Stevie Wonder has kept a relatively low profile over the last decade, but that quiet period — which follows a health scare — seems to be ending. On Tuesday, the 70-year-old legend announced the release of two new songs, his first in 15 years. In equally startling news, Wonder said he would be releasing the tracks on his own label under Republic Records. The releases mark a break from Motown, his home since 1962.
Speaking by Zoom from his Southern California home, Wonder said he began writing one of the songs, the fluid “Where Is Our Love Song,” when he was 18 in 1968. He recently unearthed it and completed it with new lyrics, with the newly cut track featuring Gary Clark Jr. on guitar. Proceeds from the song’s sales will benefit Feeding America, which, Wonder says, has requested $1 billion in donations to help families in need around the country.
The second track, “Can’t Put It in the Hands of Fate,” had also been gestating for a few years, he said, but was only completed with new lyrics in recent months. “When I first wrote it, it was about a relationship,” he said, at first playfully, before turning more somber. “And then I was thinking about where we are in the world and I was thinking … this craziness is unacceptable. We’re not going for it anymore. Change is right now. We can’t put it in hands of fate….. We can’t put voting in the hands of fate.” The track features Busta Rhymes and Rapsody alongside backing vocals from five of his children.
Both songs will be released on So What the Fuss Records, Wonder’s label, which will be distributed by the Universal-owned Republic Records. (The company is named after a song on 2005’s A Time to Love, his most recent album.) The two tracks may be included on an in-progress EP, which will also feature special unnamed guests.
If that plan doesn’t proceed, Wonder says he may include them on his long-in-gestation album, Through the Eyes of Wonder. He also didn’t rule out returning to Motown for another album in progress: a gospel project called Gospel Inspired by Lula named after this mother.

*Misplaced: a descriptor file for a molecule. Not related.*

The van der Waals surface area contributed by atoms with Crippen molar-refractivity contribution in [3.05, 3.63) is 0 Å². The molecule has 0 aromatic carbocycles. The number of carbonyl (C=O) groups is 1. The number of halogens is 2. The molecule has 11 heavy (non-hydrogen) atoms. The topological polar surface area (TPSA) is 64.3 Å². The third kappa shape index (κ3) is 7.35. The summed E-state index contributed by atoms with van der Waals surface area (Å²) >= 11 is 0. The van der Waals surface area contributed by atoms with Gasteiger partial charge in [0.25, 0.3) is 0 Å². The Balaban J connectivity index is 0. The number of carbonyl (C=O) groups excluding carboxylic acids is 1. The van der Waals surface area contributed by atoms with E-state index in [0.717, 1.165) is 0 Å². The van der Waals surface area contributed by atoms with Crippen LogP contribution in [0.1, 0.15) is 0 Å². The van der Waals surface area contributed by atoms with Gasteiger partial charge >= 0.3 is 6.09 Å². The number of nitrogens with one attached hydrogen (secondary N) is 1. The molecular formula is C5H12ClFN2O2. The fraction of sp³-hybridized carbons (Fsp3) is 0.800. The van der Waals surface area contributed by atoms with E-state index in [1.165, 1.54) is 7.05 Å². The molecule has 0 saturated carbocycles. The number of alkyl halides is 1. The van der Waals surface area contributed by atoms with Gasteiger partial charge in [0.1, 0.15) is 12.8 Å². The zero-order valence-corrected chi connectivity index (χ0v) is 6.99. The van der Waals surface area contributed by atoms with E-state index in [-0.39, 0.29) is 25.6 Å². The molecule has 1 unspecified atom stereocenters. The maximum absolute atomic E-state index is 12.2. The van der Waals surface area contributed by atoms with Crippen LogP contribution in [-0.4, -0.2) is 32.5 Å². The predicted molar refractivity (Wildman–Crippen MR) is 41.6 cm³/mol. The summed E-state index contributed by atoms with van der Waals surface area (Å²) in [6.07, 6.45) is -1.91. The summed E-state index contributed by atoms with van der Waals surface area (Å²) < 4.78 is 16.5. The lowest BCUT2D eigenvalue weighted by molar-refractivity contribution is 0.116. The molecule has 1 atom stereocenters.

During his hour-long press conference, Wonder never mentioned Donald Trump, but his comments about the state of the nation were tinged with shock and a palpable sense of outrage. “A group of people planned to kidnap and possibly murder the governor of a state,” he said, referring to the recent plot against Michigan governor Gretchen Whitmer. “How did we get here? So-called Christians, how do you do that?… It’s emotional for me.”
“I want the world to get better,” he added. “I want us to get beyond this place. I want us all to go to the funeral of hate. That’s what I want.”
Wonder also expressed his support of the press (“the media is so very important — anyone who says the opposite is lying to themselves”) and addressed rumors that he had been ill. He confirmed that he was “blessed with a new kidney” last December and is recovering with the help of a medical team. “I feel great,” he said. “My voice feels good. I told my daughter I’m gonna be five years younger than her. I feel like I’m about 40 right now.” He also said life in Wonderland, his compound, is “safe … We wear the masks. We do the washing of hands.”
Wonder also flashed moments of his trademark humor. “I am alive and well,” he added. “I am looking forward to having a car that drives so I can drive myself.” He then broke into a bit of “Superstition,” using a keyboard by his side. After an hour, he said, “Let’s do what we go to do, right here. Are we good?”